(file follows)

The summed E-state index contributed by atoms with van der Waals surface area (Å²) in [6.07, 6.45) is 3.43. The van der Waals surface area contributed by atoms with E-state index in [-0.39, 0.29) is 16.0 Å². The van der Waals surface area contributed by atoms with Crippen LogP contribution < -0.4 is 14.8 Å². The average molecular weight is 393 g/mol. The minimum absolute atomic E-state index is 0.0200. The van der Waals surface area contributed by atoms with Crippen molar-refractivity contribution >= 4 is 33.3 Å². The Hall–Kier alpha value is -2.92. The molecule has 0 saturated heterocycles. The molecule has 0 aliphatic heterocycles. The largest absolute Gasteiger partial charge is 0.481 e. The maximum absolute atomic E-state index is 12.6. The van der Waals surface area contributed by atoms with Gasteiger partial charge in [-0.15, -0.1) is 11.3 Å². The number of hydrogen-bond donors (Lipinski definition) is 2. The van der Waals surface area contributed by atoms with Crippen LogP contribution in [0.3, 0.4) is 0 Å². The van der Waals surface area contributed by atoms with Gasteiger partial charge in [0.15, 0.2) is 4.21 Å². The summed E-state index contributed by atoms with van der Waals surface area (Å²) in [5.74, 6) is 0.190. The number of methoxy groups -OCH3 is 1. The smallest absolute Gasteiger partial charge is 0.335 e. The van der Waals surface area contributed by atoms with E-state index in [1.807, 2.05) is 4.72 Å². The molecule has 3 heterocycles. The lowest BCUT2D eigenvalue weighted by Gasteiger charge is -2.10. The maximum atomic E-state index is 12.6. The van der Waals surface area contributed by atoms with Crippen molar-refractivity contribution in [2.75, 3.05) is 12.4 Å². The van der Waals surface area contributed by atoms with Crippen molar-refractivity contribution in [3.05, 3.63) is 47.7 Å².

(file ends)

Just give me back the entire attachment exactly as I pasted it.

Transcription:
The summed E-state index contributed by atoms with van der Waals surface area (Å²) in [6.07, 6.45) is 3.43. The van der Waals surface area contributed by atoms with E-state index in [-0.39, 0.29) is 16.0 Å². The van der Waals surface area contributed by atoms with Crippen LogP contribution < -0.4 is 14.8 Å². The average molecular weight is 393 g/mol. The minimum absolute atomic E-state index is 0.0200. The van der Waals surface area contributed by atoms with Crippen molar-refractivity contribution >= 4 is 33.3 Å². The Hall–Kier alpha value is -2.92. The molecule has 0 saturated heterocycles. The molecule has 0 aliphatic heterocycles. The largest absolute Gasteiger partial charge is 0.481 e. The maximum absolute atomic E-state index is 12.6. The van der Waals surface area contributed by atoms with Gasteiger partial charge in [-0.15, -0.1) is 11.3 Å². The number of hydrogen-bond donors (Lipinski definition) is 2. The van der Waals surface area contributed by atoms with Crippen LogP contribution in [0.3, 0.4) is 0 Å². The van der Waals surface area contributed by atoms with Gasteiger partial charge in [0.15, 0.2) is 4.21 Å². The summed E-state index contributed by atoms with van der Waals surface area (Å²) in [5.74, 6) is 0.190. The number of methoxy groups -OCH3 is 1. The smallest absolute Gasteiger partial charge is 0.335 e. The van der Waals surface area contributed by atoms with E-state index in [1.807, 2.05) is 4.72 Å². The molecule has 3 heterocycles. The lowest BCUT2D eigenvalue weighted by Gasteiger charge is -2.10. The maximum atomic E-state index is 12.6. The van der Waals surface area contributed by atoms with Crippen molar-refractivity contribution in [2.75, 3.05) is 12.4 Å². The van der Waals surface area contributed by atoms with Crippen molar-refractivity contribution in [3.05, 3.63) is 47.7 Å².